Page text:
Technical Working Group (TWG) on Skills, Youth Employment and Job creation Brings Together technical experts and policymakers from the East and Horn of Africa
Addis Ababa – Millions of young people in the East and Horn of Africa (EHoA) live in precarious situations, often forced to leave their home countries because of the lack of stable jobs. High levels of unemployment drive their urge to seek work abroad, usually via irregular migration.
It is in this context that the International Organization for Migration’s Regional Office (IOM/UN Migration) is bringing together a Technical Working Group of government officials in-charge of labour migration, skills development, youth employment and job creation within different ministries representing the Regional Ministerial Forum on Migration’s (RMFM) 11 Member States. The RMFM is the Regional Consultative Process (RCP) established, January 2020, to promote a united approach to safe, regular, and humane labour migration among states in the East and Horn of Arica (EHoA) region.
The two-day technical regional meeting taking place in Addis Ababa, Ethiopia, from 19 - 20 September 2022, aims among other things to activate the technical working group of “Skills, Youth Employment and Job creation” under the auspices of RMFM and sensitize participants on conceptual frameworks good practices and regional collaborative frameworks, surrounding upskilling, re-skilling and skills recognition, cooperation with the private and public sectors as well as diaspora engagement for development.
Youth unemployment rates have remained critically high in the continent. Around 12.7 percent of the African youth population are unemployed in 2022 and the data is nearly similar in the East and Horn of Africa region. According to government officials, every year an average of 800,000 young people entering the work market looking employment and job opportunities. Economies in the region are struggling. Some from the ravages of a decades-old conflicts, others from drought and lower rates of food production, thus reducing development prospects and consequently the supply of labour opportunities.
To add to this, in many countries, young women have a different transition to working life from that of young men – in particular, it is more protracted. Employers in many countries, irrespective of gender, display a striking preference towards hiring young men over young women, for a variety of reasons.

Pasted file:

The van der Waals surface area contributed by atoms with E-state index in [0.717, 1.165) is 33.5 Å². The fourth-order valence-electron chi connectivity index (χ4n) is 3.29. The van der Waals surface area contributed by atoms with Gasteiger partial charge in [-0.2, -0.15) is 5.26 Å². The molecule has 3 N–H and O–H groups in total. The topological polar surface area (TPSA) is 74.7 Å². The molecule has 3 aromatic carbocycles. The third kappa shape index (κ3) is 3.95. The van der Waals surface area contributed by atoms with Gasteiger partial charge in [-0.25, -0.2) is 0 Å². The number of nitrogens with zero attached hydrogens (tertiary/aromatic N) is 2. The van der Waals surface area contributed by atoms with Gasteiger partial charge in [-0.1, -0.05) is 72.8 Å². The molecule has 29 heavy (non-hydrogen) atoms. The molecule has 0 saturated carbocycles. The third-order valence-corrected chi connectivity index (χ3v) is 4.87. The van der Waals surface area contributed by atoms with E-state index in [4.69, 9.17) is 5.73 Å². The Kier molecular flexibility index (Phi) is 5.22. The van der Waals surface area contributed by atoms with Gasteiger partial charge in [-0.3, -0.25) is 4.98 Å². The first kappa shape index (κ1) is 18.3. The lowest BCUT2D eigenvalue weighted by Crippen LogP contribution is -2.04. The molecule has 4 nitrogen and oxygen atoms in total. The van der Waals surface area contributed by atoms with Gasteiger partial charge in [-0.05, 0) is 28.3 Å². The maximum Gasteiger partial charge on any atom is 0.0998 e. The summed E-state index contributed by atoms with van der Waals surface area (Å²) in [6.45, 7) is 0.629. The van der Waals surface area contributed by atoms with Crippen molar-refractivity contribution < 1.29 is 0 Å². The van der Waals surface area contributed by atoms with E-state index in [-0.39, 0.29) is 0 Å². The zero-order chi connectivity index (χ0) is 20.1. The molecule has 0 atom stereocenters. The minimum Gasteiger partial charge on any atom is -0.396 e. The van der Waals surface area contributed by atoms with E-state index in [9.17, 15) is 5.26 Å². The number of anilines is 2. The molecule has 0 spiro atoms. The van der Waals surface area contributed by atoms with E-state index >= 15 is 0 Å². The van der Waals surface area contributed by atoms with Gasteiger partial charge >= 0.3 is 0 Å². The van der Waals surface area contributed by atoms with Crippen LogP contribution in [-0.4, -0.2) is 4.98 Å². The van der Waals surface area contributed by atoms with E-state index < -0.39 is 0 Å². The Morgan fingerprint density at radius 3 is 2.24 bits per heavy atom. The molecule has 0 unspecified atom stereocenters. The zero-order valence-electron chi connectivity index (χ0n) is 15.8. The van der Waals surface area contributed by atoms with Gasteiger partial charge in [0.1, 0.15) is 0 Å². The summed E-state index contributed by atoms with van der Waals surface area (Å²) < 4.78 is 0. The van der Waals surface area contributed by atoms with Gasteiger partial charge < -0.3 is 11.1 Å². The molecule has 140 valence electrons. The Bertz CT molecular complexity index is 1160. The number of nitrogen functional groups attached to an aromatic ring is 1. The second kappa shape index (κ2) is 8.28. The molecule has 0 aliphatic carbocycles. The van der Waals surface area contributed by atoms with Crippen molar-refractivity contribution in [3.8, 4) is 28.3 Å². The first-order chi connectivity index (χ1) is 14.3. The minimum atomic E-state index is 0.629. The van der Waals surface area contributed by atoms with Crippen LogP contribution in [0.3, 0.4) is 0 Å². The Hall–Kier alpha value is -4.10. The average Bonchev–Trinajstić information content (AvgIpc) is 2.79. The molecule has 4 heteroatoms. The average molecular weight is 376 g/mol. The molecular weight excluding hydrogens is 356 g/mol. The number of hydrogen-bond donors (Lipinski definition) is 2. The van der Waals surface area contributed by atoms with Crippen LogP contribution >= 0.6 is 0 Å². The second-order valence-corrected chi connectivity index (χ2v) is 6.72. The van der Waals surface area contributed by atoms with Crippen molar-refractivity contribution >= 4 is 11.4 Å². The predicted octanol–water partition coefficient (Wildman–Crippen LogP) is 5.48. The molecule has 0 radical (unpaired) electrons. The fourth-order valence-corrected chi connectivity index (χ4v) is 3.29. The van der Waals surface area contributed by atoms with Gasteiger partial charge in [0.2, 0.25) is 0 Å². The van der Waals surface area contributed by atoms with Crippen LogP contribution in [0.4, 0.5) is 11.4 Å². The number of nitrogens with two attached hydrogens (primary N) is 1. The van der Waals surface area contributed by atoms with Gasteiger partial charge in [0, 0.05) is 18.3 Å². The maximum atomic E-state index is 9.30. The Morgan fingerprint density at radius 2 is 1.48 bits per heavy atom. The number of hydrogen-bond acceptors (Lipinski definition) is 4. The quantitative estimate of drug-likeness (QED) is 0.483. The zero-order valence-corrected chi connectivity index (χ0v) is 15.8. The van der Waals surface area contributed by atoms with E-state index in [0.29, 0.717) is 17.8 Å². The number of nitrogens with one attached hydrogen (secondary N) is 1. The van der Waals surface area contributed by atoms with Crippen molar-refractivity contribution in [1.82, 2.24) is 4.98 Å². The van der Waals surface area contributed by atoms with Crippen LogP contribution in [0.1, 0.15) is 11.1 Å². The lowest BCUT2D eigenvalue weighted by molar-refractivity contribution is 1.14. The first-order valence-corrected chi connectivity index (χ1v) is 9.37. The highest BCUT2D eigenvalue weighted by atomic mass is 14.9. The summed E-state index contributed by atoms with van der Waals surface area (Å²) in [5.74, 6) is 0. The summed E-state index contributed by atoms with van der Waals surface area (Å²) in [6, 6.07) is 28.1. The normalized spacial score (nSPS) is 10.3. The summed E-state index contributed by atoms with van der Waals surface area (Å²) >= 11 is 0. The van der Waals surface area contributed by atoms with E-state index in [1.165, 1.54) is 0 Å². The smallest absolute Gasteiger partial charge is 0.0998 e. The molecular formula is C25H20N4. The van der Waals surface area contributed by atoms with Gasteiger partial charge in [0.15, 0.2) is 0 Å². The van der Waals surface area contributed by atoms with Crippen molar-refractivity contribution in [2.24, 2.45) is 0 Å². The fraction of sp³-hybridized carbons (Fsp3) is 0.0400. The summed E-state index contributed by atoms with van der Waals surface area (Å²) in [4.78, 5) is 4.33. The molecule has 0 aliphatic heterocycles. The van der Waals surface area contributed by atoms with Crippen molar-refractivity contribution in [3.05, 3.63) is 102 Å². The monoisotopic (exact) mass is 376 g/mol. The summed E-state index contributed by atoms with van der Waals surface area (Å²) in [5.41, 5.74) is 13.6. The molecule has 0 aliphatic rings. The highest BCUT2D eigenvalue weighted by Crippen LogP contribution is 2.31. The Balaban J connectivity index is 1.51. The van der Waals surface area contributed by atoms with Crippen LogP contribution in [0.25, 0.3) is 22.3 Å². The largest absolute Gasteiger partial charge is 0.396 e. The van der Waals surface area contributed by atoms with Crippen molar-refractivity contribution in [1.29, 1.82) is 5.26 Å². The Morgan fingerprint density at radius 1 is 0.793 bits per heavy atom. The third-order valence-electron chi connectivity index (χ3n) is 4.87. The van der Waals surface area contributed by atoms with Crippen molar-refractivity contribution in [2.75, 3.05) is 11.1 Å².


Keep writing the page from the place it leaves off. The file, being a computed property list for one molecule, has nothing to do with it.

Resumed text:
” Many young women are not able to enter the labour market easily or to leave earlier because of prejudices and limitations, reducing the labour force participation rates for young women,” says IOM’s Senior Regional Specialist for Labour and Social Inclusion Tatianna Hadjiemmanuel.
It is expected that improvements in skills matching in the region, and the recognition of qualifications and competencies, will enable prospective migrants to better integrate into the labour markets in countries of destination, and returning migrants to reintegrate in their countries of origin.
“As IOM, we recognize that human mobility is one of the key solutions to many challenges of our day, including development. The nexus between migration and development is inextricably tied to youth welfare.” says Regional Director Mohammed Abdiker, “With this in mind, we are working with the region’s leaders and other relevant stakeholders to ensure young people are better equipped with productive skills that match the supply and demand of the markets as well as governments will recognize portability of qualifications and competencies.”
RMFM Member States in the East and Horn of Africa, are Republic of Burundi, the Democratic Republic of Congo, the Republic of Djibouti, the State of Eritrea, the Federal Democratic Republic of Ethiopia, the Republic of Kenya, the Republic of Rwanda, the Federal Republic of Somalia, the Republic of South Sudan, the Republic of the Sudan, the Republic of Uganda, and the United Republic of Tanzania. The Regional Ministerial Forum on Migration (RMFM) on Harmonizing Labour Migration Policies in East and Horn of Africa: A United Approach on Safe, Regular and Humane Labour Migration is chaired by the Ministry of Labour of the Federal Democratic Republic of Ethiopia.
The coming together of this Technical Working Group has been made possible through funding from the U.S. Department of State Bureau of Population, Refugees, and Migration (PRM), with support from IOM’s ‘Better Regional Migration Management’ (BRMM) programme, which is funded by the Foreign Commonwealth and Development Office (FCDO). PRM works by providing protection, easing suffering, and resolving the plight of persecuted and forcibly displaced people around the world.